I can’t remember the last time I saw a show this shoddy at The Lamplighters. In fairness to the company, the audience seemed to love it. I heard one woman behind me say that it was one of the best things she’d seen. Perhaps she was new to the company. It was, in fact, a better than average community theatre production. It was by no means even a poor "professional non-professional" production. I can only hope that the director, who was new to the company, is to blame and that he will never again be hired to direct a Lamplighter show.

There were problems in every segment of the show. The Lamplighter choruses have been famous for their precision, but this chorus was not well drilled. One guy, who was wearing pants at least 2 sizes too big for him (something else you should never see in a Lamplighter production), was always out of step, and always checking with the guys on either side of him to see what to do next. You may expect this with some community theatres; you don’t expect it at The Lamplighters.

Dick Deadeye is supposed to be a hunchback who is so hideous that everyone hates him or is afraid of him. He was played by a tall handsome hunk whose only deformity was a patch over one eye. (He apparently had a scar down one cheek, which could not be seen by the audience until they met him in the lobby after the show.) He didn’t even walk with the traditional "three-cornered" gait referred to in the script. Whenever anyone recoiled from him in horror, it was ludicrous. He also had difficulty hitting the lower notes when he sang.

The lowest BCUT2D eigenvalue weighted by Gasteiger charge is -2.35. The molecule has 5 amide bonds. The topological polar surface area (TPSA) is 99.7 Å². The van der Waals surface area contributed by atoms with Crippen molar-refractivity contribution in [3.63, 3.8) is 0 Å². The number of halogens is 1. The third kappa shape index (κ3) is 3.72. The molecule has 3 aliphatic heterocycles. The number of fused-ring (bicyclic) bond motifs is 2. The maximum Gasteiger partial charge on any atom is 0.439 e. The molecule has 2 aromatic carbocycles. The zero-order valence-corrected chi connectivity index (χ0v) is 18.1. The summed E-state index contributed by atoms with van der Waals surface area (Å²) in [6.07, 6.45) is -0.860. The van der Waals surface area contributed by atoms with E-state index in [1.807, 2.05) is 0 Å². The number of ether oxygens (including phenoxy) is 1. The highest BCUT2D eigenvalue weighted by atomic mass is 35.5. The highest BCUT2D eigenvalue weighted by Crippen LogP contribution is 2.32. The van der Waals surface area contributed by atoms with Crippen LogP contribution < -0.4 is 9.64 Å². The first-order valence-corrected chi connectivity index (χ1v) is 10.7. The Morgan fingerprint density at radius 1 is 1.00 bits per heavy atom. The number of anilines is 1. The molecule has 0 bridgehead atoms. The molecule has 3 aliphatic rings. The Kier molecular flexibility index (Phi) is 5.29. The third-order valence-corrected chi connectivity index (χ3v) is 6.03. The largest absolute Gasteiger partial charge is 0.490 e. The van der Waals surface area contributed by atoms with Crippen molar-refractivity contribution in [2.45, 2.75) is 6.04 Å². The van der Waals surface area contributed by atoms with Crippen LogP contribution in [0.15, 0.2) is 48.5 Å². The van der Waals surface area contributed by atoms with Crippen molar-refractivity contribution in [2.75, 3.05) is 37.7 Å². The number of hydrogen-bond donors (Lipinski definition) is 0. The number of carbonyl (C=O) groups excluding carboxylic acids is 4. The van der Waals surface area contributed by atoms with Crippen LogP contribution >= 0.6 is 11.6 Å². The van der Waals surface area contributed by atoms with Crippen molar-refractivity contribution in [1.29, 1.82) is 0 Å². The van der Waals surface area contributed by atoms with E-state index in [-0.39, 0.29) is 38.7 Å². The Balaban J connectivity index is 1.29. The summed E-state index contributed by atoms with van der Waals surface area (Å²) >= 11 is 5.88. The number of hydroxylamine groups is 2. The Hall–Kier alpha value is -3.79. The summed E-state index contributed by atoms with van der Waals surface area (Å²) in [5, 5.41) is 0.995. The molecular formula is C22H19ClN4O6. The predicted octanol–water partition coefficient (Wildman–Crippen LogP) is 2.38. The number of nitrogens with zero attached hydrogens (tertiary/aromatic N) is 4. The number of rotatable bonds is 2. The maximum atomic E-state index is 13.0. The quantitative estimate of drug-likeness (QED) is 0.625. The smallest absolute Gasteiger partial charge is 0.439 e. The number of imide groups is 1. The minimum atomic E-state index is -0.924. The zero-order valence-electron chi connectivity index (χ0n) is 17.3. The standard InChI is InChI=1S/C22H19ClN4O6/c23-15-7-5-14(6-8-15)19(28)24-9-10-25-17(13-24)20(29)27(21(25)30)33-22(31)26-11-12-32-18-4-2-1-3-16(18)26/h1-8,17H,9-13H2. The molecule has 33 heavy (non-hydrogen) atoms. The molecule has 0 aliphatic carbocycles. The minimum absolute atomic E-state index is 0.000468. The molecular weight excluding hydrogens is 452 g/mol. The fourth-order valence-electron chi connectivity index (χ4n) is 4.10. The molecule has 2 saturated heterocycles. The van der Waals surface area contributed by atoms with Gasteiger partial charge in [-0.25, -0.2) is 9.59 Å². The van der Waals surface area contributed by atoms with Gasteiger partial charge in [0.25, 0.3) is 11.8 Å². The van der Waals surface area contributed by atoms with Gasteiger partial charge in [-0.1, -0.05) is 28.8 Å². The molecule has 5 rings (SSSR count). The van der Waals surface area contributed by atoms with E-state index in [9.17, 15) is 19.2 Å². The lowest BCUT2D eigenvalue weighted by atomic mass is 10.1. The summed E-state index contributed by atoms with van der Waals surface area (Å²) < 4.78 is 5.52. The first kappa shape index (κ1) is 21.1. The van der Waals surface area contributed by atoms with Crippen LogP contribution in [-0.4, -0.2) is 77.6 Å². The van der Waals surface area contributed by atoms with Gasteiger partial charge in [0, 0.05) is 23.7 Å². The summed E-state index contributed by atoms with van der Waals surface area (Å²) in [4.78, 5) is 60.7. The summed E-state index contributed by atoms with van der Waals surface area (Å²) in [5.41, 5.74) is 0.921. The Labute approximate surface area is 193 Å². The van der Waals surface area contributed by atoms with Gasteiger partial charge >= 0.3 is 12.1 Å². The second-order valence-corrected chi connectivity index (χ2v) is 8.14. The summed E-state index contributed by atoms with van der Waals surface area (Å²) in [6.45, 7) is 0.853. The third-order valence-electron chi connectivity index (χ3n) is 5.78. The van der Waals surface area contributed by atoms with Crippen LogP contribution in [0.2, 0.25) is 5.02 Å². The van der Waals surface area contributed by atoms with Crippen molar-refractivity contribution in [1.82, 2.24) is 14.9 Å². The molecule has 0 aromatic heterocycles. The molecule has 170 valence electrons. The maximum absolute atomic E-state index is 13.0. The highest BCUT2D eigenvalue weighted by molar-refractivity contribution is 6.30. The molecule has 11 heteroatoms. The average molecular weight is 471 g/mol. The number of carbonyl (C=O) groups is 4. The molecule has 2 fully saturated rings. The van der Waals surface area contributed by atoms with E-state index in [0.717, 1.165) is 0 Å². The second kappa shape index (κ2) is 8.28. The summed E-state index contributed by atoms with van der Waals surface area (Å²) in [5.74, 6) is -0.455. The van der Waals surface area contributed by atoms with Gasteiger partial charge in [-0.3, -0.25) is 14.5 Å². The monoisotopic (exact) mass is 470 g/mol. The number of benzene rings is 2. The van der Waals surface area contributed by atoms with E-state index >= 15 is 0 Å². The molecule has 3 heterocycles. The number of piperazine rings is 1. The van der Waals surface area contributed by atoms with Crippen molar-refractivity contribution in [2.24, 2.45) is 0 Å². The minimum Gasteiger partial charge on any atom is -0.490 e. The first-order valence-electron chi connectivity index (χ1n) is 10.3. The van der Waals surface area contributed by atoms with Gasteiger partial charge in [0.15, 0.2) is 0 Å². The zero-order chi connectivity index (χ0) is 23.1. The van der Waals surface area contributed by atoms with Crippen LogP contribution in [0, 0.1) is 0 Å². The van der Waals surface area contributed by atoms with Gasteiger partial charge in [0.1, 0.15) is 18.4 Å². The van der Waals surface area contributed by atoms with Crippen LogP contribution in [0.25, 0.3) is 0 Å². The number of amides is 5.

Ralph, the handsome hero, did not have the vocal range for the part. His voice cracked every time he went up for higher notes, he was off key several times, and the worst part was that he dropped lines all over the place. At one point the conductor had to audibly toss him a line (which I suspect half the audience could have given him). I can’t remember the last time a performer on stage at The Lamplighters had to be fed a line during a performance.

The blocking was ridiculous. The Captain and the chorus of "sisters, cousins and aunts" and at one point the entire crew exited off the boat after numbers, rather than into the cabin of the ship. Where they were supposed to be going is beyond me, especially since later in the show, Dick Deadeye is thrown out the same exit they had made and lands in the water.

I was groaning by intermission and couldn’t pretend that it was a good show when I saw the manager of the company, a friend of mine. I just muttered to her "you’ve done better. You’ve done a lot better."

The production was saved by a fair Josephine, who took command of the role more in the second act than the first, and a Sir Joseph Porter (Lawrence Ewing) who has always been outstanding, and did not disappoint tonight either. Our friend Will Connolly, who played Captain Corcoran also gave a solid performance with a strong voice and stood head and shoulders above most of the rest in the cast.

It saddened me to see the show tonight. I have seen the company go through good times and bad times, but almost never have I seen them give a performance of the quality I witnessed tonight. I just hope that it was a fluke.


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Tom was in HMS Pinafore at The Lamplighters back in 1985.
Here with Will Connolly, who also played Captain Corcorain today!


For more photos, please visit My Fotolog and My FoodLog

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Weight Lost to date:  46.6 lbs

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Created 1/10/04